|Murdoch calling us a burden in The Australian 2015|
However these grand supposed savings have come to nought with the whole crackdown being abandoned because it found there was in fact hardly anyone who was claiming the DSP who was ineligible to do so. A mere less than 2% in fact, making the clampdown administrative process more expensive than any savings gained.
As someone who's been on the DSP since 2012, I honestly have no idea how anyone could be granted it when they're ineligible for it. You have to go through so much to get the thing in the first place it seems beyond bizarre that a faker could succeed.
Then there's what would be the absolute drama of being a vulnerable sick person having to go through the mental torture of proving all over again that you do indeed qualify for the DSP. Do they honestly think that someone would chose to go into likely poverty and jump through all those Centrelink hoops in an evil plot to steal a pittance to survive on? It's just nonsensical.
So next time you hear some RWNJ banging on about us evil DSP'ers ripping off the system, you can tell them it's just not true. Any so called crackdown on us is just pointless nitpicking and entrenches the narrative that we're all a bunch of scam artists.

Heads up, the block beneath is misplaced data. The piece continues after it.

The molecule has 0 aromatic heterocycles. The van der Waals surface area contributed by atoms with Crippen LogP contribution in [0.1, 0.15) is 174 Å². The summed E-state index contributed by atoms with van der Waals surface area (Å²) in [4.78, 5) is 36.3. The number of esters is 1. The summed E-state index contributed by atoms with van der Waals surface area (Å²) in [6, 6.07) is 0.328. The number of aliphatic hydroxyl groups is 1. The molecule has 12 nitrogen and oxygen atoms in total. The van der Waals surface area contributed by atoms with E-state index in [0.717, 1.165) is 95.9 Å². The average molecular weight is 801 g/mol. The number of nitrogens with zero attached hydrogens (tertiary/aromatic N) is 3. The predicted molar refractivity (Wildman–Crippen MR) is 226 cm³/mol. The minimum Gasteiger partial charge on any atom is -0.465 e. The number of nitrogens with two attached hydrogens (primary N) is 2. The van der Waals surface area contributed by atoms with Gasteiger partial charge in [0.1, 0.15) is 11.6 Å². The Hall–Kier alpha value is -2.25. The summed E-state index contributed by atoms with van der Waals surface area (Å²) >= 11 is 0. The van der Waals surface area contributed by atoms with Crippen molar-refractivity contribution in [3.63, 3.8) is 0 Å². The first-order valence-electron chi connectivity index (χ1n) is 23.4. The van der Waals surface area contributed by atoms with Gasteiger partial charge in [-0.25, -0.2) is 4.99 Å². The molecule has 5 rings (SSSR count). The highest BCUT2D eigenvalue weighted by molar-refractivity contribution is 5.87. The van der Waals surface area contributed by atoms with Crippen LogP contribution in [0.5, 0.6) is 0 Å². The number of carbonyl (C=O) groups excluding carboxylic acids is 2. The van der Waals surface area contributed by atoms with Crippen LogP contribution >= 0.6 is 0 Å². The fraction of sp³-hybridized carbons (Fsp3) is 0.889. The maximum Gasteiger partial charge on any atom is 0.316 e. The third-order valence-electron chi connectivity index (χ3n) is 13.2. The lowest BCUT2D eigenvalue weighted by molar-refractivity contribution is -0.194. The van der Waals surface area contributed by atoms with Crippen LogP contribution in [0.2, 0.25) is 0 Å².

The federal government has scrapped a policy to review the medical condition of 90,000 people on the disability support pension (DSP) after less than 2% people were found to be ineligible.
During the 2016-17 budget, the government said plans to conduct a medical review of 30,000 DSP recipients a year for three years would result in 2,300 people having their benefits cancelled each year, with 1,800 moved onto a lower Newstart allowance payment.
The measure was forecast to save the budget $61.2m over five years but amid worse-than-expected initial results a government-controlled parliamentary committee last year said the reviews could end up costing more than it saved.
On Thursday, the Department of Social Services revealed the crackdown had been scrapped – but did not reveal if the review had incurred a net loss.
Officials said of the 30,056 reviews that had begun, 28,784 had been finalised, and only 555 people were found to be no longer eligible for the DSP – a success rate of less than 2%.
“In May, I indicated that the department was monitoring that process … and the government has decided not to continue with that measure,” the department secretary, Kathryn Campbell, told the hearing.
The decision was made earlier this month.
Campbell said assessments were still ongoing that tested DSP recipients’ income and assets. The Guardian